Agreements between contract manufacturing and development organisations (CDMOs) and pharma companies are often imbalanced, according to Johnson Matthey’s VP of innovator products and solutions, Nick Shackley.
At Pharma Integrates in London last week, Shackley told delegates that financial and process incentives, as well as risk responsibility, must be addressed early on in a service relationship to ensure that both parties benefit.
Process incentives could relate to ‘continuous improvement benefit sharing’, as well as boosted economics for both parties driven by increased volumes, he specified.
“[There] needs to be a strategic conversation – either everybody wins or everybody loses. If you’re not in that win-win or lose-lose situation, it will drive you to…make your own manufacturing [site].
“When there is a dialogue up front that agrees how those possibilities can be structured, benefits can be defined and shared," he added, highlighting an 'earlier the better' arrangement.
“It creates a more virtuous circle of dialogue between the two parties. Both are interested in driving improvement, but both understand upfront what their respective inputs to that improvement would be.”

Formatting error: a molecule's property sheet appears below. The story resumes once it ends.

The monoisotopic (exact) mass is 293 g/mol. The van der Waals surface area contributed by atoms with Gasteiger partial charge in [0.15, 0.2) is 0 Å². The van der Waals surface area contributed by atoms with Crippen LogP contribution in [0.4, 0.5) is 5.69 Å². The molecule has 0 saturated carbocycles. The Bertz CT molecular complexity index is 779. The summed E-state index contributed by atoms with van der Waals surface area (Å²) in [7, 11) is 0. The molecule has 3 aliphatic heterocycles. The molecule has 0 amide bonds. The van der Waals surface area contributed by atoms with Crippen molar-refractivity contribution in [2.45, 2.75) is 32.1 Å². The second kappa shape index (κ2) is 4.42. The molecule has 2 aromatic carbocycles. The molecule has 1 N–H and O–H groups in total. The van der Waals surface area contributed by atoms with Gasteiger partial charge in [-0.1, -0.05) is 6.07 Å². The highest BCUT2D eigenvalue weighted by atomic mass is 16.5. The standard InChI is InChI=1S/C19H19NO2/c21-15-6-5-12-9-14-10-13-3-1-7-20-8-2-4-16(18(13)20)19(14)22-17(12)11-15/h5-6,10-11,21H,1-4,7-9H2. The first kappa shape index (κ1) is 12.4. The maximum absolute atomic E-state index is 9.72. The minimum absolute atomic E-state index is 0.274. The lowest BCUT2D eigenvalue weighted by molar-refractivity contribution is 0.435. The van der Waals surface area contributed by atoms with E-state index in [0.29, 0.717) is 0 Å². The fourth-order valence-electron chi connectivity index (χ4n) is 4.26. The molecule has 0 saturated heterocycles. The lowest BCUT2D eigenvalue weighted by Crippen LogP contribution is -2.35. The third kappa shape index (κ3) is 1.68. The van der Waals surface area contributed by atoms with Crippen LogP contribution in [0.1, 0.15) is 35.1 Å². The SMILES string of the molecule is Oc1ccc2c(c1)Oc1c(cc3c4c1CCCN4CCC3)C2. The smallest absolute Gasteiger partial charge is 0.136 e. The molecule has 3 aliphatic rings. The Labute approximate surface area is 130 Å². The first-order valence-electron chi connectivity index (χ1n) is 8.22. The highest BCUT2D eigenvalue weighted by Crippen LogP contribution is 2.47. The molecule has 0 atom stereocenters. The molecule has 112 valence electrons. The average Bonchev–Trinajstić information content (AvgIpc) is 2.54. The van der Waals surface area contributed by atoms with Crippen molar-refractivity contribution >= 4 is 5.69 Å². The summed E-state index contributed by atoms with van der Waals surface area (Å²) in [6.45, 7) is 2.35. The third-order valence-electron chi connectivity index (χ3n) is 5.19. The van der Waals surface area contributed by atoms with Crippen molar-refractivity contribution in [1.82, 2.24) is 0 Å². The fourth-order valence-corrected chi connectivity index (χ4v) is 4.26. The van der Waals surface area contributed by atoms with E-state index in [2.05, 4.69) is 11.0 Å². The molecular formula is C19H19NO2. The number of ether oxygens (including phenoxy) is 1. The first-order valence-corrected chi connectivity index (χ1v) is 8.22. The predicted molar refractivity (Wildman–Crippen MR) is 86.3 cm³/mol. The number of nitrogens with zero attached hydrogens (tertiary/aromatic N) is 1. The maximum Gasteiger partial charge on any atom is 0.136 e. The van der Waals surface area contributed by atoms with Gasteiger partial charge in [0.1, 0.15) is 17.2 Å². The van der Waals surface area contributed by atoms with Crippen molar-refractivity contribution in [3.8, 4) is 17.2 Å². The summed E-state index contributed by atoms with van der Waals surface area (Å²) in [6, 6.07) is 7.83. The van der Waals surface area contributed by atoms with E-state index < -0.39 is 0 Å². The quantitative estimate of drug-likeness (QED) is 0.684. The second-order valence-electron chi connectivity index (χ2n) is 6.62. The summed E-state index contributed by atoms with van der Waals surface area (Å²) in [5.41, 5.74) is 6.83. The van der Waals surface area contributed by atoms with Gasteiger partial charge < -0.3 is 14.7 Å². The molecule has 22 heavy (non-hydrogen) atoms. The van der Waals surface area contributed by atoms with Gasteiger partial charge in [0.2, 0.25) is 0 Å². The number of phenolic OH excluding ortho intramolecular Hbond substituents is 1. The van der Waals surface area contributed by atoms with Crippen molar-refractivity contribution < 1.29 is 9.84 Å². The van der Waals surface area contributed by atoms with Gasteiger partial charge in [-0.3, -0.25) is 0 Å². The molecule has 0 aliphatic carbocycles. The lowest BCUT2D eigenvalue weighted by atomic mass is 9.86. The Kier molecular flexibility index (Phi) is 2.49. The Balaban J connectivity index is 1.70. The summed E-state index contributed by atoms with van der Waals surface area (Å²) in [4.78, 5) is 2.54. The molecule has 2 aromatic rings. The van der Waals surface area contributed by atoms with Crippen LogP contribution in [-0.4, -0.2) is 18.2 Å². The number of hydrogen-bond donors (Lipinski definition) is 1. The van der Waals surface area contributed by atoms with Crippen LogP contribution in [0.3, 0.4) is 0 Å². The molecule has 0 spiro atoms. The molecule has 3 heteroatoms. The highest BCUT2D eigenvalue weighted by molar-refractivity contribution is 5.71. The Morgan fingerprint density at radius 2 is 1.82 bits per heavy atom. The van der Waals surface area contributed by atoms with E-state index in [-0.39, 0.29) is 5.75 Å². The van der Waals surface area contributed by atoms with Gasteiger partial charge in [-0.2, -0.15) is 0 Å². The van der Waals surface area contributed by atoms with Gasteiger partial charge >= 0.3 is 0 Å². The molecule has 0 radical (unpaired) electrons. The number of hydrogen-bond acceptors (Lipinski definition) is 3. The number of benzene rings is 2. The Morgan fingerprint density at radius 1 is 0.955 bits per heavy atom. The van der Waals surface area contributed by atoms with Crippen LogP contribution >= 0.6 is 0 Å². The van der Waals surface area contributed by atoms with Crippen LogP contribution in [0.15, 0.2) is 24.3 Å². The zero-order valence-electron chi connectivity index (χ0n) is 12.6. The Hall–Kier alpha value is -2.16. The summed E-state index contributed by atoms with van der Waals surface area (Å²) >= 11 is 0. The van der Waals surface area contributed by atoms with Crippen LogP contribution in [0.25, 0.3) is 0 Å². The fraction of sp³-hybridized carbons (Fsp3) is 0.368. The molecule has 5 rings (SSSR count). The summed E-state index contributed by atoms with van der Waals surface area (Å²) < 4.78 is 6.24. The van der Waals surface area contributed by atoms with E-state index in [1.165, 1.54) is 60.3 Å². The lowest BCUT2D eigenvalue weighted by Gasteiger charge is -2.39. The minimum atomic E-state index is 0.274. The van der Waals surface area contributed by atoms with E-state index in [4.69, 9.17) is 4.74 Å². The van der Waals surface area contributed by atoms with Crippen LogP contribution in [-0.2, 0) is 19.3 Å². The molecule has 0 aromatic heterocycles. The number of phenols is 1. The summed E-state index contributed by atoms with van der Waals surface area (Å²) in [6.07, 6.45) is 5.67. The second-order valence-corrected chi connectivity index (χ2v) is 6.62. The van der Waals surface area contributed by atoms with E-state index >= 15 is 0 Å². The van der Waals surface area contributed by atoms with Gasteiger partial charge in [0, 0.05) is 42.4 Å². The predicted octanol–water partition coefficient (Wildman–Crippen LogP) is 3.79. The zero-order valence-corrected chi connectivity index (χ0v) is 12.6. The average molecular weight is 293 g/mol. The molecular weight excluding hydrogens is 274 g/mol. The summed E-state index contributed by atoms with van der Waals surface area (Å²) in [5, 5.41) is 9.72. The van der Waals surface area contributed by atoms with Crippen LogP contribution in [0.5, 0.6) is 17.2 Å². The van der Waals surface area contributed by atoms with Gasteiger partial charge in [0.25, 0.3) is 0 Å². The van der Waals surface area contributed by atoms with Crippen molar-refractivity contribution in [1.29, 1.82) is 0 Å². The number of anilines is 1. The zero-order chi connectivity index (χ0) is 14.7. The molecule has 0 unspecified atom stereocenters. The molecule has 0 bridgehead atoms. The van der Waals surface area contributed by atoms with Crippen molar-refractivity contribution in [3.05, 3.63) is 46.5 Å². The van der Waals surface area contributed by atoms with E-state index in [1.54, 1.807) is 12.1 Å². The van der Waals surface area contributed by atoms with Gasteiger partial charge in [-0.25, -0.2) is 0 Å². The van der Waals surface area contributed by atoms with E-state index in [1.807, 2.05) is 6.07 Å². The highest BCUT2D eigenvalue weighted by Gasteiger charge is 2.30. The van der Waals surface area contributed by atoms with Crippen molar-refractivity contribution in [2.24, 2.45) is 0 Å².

For Alcami’s David Molyneux, who heads up the CDMO’s global sales and business development, a win-win partnership is linked to the equilibrium of power.
“The balance of risk always comes down to power at some point,” he said, adding: “If the innovator is the bigger guy, I think that sometimes they can try to push that [risk imbalance], which can form an unhealthy relationship.”
At the conference, Molyneux urged industry to consider which party stands to gain the most from a successful development and manufacturing programme.
“[If] you have a drug that is coming through that could potentially go big in the market, the CDMO isn’t going to see the big returns from that [drug]. So, is it really fair that the CDMO should bear the large portion of the risk during development?”
“The large share of that margin isn’t going to those service providers. [It is] going to the client and to the innovator, and that is where the risk needs to be shifted,” he added.